Hardcore Gaming: The Souls Series
I'd like to take a minute today to discuss what I consider the greatest ARPG series to come out during the last generation. Games come and go, as our steam libraries can surely attest to, or they release annual full price expansions like Call of Duty. But, we all have those games that never get uninstalled, or we keep it on our PC shelf because you never know when the urge to play through it just one more damn time will arise. While for the most part my ADD leaves my games feeling like $10 whores from China Town, there're a select few games that always have me crawling back for more. Let me introduce you to the Souls series.
Posted by: Consecrated
The year is 2009. As I drive to my local Gamestop at 8:30pm, I'm on a mission: to find out just what the hype is all about Demon's Souls. I ask the girl at the desk for a PS3 off the shelf and I pick up 2 games: Uncharted 2 and Demon's Souls. As I hand the cashier my card and look at the case there's just something about it that screams BUCKLE UP. I get to my friend's house, hastily hook up the component cables, fumble the disc into the drive, and turn on my ps3. With no internet connection I can blitz through the initial start up and start playing. My initial thoughts are this: Will I finally be challenged? Let me explain; I love the thrill of overcoming a game's toughest challenge. There's a reason I keep my Sega Genesis handy and primarily game on the PC- modern games tend to be too easy.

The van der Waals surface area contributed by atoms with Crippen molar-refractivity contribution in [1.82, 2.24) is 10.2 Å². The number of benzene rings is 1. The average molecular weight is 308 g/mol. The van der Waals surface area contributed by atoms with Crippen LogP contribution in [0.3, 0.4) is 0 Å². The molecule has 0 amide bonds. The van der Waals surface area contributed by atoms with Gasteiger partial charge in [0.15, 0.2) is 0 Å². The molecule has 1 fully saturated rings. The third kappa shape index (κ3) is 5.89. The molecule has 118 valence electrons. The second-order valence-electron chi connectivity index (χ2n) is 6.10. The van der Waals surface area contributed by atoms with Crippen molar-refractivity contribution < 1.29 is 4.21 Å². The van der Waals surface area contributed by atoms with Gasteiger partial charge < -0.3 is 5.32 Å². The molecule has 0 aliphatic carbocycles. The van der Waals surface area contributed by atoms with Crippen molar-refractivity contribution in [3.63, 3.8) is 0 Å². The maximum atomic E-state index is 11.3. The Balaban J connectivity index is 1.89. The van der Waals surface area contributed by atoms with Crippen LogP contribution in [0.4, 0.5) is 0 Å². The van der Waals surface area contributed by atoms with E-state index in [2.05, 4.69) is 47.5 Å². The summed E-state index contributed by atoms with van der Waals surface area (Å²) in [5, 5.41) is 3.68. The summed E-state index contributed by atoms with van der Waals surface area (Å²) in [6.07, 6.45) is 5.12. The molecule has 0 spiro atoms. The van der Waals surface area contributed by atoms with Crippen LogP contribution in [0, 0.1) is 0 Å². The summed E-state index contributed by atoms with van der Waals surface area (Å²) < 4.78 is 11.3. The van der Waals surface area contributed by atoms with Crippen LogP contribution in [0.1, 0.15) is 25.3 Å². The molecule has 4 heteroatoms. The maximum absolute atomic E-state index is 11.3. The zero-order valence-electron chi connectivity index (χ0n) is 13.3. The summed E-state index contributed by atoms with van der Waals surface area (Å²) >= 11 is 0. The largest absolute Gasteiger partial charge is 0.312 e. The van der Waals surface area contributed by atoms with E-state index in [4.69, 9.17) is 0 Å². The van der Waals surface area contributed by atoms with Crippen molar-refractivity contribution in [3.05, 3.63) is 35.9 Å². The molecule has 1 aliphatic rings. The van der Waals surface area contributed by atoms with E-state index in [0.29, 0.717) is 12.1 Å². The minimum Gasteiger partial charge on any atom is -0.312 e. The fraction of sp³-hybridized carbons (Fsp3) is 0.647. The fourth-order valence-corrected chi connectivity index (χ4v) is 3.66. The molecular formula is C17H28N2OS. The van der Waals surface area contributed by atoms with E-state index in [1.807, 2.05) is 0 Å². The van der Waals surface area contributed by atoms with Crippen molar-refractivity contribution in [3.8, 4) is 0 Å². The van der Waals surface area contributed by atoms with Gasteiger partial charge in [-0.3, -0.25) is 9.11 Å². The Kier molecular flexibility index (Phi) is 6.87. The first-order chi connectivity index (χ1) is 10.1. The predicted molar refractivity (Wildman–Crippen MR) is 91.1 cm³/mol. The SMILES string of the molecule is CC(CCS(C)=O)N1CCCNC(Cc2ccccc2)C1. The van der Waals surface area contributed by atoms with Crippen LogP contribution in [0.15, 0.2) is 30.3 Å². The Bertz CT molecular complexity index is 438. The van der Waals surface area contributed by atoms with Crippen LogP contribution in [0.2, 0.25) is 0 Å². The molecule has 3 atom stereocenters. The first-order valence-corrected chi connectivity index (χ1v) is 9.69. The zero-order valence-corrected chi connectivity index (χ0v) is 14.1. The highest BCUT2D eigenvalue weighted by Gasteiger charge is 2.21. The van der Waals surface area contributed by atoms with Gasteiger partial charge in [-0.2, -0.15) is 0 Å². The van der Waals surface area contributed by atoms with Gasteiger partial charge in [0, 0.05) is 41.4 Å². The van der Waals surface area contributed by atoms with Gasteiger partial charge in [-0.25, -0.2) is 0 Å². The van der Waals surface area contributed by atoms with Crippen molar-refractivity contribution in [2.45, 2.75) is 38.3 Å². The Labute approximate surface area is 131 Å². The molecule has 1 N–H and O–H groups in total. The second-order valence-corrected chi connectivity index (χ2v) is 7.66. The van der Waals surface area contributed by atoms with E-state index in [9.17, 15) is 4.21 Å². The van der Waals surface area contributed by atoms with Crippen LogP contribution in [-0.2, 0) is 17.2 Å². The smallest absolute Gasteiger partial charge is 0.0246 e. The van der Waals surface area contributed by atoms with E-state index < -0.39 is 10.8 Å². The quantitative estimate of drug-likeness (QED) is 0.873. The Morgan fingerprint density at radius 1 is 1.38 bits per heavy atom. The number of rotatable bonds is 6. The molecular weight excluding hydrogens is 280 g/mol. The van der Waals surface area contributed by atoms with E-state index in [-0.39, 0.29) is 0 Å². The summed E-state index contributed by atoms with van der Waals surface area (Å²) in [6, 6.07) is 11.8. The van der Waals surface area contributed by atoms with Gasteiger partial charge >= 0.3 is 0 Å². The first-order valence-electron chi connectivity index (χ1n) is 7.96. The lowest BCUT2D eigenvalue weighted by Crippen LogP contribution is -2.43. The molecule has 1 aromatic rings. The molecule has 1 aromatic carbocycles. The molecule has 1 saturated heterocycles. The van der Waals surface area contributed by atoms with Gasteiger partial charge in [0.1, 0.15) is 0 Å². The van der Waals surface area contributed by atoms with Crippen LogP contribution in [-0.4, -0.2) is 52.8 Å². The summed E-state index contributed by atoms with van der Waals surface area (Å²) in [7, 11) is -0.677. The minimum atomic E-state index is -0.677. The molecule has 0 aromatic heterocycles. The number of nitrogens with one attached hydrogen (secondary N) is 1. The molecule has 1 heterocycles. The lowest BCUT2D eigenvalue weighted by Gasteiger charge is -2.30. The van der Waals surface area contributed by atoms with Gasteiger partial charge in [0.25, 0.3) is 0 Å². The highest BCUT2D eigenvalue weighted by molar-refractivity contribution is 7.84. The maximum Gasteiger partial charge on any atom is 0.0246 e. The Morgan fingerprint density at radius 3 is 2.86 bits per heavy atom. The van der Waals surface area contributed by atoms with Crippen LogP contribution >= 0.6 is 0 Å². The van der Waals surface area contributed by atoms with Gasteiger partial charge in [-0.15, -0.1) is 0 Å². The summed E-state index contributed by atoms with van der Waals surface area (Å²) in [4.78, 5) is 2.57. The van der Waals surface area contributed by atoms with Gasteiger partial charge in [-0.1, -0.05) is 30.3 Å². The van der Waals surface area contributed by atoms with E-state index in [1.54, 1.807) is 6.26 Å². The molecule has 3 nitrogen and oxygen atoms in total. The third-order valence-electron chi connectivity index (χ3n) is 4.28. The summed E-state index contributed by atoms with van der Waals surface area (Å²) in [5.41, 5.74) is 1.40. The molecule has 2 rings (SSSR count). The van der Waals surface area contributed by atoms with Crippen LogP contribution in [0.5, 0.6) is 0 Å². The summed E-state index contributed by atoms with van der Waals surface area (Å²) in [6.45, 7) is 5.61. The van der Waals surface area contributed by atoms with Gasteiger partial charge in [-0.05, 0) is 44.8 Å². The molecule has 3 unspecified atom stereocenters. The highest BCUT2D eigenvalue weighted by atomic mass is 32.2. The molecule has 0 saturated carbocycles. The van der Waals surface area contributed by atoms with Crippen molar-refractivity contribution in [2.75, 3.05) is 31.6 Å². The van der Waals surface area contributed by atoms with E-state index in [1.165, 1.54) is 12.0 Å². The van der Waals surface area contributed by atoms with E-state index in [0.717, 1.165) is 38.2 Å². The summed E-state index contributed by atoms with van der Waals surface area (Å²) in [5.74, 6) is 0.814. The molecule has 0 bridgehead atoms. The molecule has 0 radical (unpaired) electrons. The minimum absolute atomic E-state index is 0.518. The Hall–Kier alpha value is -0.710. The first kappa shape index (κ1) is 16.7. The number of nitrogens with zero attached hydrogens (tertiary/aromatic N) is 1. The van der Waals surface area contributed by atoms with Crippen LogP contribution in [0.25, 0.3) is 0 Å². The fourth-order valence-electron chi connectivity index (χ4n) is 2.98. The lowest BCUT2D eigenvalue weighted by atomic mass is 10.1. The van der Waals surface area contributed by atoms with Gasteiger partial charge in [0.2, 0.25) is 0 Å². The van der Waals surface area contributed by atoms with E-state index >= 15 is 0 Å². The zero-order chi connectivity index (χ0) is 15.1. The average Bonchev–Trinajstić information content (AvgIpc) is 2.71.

I'm a gamer who enjoys both the story and the challenge. I tend to play on the hardest mode first because I want to remember my first experience. I was born a gamer in the 16 bit generation; bred on challenge, Nintendo hard, and greedy arcade games. I expect to get my ass kicked. If not, I walk away somewhat disappointed. Demon's Souls does not disappoint, at least initially. Universally lauded for it's excellent representation of European Middle-Ages fantasy and tight gameplay, From Software came out swinging HARD. The premise of Demon's Souls is simple: You are a hero, amongst hundreds of others, who is sent to Boletaria to combat the mysterious fog that has shrouded the kingdom. It's what From does with the atmosphere that lingers long after you shut off your Playstation.